Fig. 11
figure 11

Variable step load change in Area 1

Fig. 12
figure 12

System responses due to various step load changes in Area 1 while including FOPID controller a \({\Delta \text{F}}_{1}\), b \({\Delta \text{F}}_{2}\), c \({\Delta \text{P}}_{12}\)

Table 4 Reductions in \({\Delta \text{F}}_{1}\), \({\Delta \text{F}}_{2}\) and \({\Delta \text{P}}_{12}\) deviations due to 3 step load changes using COA

4.4 Scenario 4: robustness of COA in varying weather conditions

Here, COA is validated (including FOPID) using real measurements at Zafarana in Egypt [35] for temperature, irradiance and wind speed. Four-day samples of temperature, irradiance and wind speed are recorded in Fig. 13, and the system responses \({\Delta F}_{1}\), \({\Delta F}_{2}\) and \({\Delta P}_{12}\) due to real weather data are illustrated in Fig. 14. The maximum deviation in frequency for the two-area power system is −0.001281 pu (−0.06405 Hz) which is a secure value according to the operation of the under frequency load shedding relays [53]. It can be seen that the system behaves satisfactorily in real weather conditions. Thus, COA proves its robustness and can be a promising and benchmarked optimizer.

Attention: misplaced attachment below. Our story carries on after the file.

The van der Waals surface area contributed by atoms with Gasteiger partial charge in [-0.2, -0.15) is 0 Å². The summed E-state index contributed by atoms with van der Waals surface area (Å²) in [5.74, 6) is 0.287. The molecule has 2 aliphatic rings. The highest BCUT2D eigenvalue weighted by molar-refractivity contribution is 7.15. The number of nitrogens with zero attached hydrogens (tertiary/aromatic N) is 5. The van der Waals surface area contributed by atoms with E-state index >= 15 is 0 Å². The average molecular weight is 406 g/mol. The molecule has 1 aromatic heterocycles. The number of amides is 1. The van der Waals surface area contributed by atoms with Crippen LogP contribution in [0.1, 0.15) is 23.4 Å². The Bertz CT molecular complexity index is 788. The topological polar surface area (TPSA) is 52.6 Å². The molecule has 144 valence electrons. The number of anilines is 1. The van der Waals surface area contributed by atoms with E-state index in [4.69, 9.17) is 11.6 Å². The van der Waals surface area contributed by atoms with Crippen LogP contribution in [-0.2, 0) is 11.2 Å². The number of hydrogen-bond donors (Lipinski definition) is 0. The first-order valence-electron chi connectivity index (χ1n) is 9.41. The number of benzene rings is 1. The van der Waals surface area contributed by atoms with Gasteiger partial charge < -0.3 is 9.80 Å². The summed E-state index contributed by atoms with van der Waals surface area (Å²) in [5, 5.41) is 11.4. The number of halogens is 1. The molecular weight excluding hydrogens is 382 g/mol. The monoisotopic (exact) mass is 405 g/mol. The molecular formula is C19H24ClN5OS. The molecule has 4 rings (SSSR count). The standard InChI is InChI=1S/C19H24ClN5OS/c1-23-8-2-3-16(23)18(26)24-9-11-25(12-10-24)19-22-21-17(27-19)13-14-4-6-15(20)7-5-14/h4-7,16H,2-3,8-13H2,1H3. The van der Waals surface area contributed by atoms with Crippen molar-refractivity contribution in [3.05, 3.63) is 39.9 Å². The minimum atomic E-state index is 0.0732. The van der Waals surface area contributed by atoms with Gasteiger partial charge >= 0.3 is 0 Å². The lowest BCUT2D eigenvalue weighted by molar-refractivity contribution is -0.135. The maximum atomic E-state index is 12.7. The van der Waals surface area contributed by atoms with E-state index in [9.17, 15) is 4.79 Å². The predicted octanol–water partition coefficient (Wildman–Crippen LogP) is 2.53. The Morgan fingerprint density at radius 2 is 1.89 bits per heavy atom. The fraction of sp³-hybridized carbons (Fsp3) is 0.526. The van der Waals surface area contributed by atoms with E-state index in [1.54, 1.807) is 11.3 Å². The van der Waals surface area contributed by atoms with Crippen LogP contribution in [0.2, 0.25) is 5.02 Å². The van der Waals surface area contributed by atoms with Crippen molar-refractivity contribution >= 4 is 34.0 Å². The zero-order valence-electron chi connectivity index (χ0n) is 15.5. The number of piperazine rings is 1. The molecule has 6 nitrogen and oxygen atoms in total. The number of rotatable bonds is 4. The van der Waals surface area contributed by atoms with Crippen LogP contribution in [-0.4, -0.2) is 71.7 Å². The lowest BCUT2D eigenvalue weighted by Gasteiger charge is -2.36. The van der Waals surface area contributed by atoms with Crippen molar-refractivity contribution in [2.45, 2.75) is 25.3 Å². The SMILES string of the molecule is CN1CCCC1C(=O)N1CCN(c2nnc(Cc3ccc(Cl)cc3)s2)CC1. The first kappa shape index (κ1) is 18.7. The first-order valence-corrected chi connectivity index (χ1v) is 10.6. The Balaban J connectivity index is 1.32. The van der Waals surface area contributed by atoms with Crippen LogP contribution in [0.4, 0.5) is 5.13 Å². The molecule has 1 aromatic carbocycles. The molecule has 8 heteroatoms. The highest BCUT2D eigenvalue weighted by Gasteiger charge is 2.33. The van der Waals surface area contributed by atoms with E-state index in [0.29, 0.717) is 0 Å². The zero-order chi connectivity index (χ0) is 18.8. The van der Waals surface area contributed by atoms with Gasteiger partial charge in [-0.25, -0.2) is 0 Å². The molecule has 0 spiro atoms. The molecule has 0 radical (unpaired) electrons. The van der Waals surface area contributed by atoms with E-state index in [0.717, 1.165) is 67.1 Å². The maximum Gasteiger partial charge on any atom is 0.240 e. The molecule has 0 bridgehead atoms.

Fig. 13
figure 13

Real weather conditions at Zafarana a \(\text{T}\), b \(\text{G}\), c \({\text{V}}_{\text{w}}\)

Fig. 14
figure 14

System responses due to real weather conditions a \({\Delta \text{F}}_{1}\), b \({\Delta \text{F}}_{2}\), c \({\Delta \text{P}}_{12}\)

In summary of the performance of COA and from the optimization results of PID controllers, we see that COA gives the best objective function. In addition, COA gives the best fitness function for the optimization of FOPID controllers. The fitness function of FOPID is 28.88% less than that of PID because the FOPID controller has more decision parameters and hence a higher degree of freedom. Therefore, FOPID is included in the validation and benchmarking scenarios. COA also shows its robustness under variable stiff load disturbances in the 3rd scenario, while it also behaves satisfactorily in real weather conditions in the 4th scenario.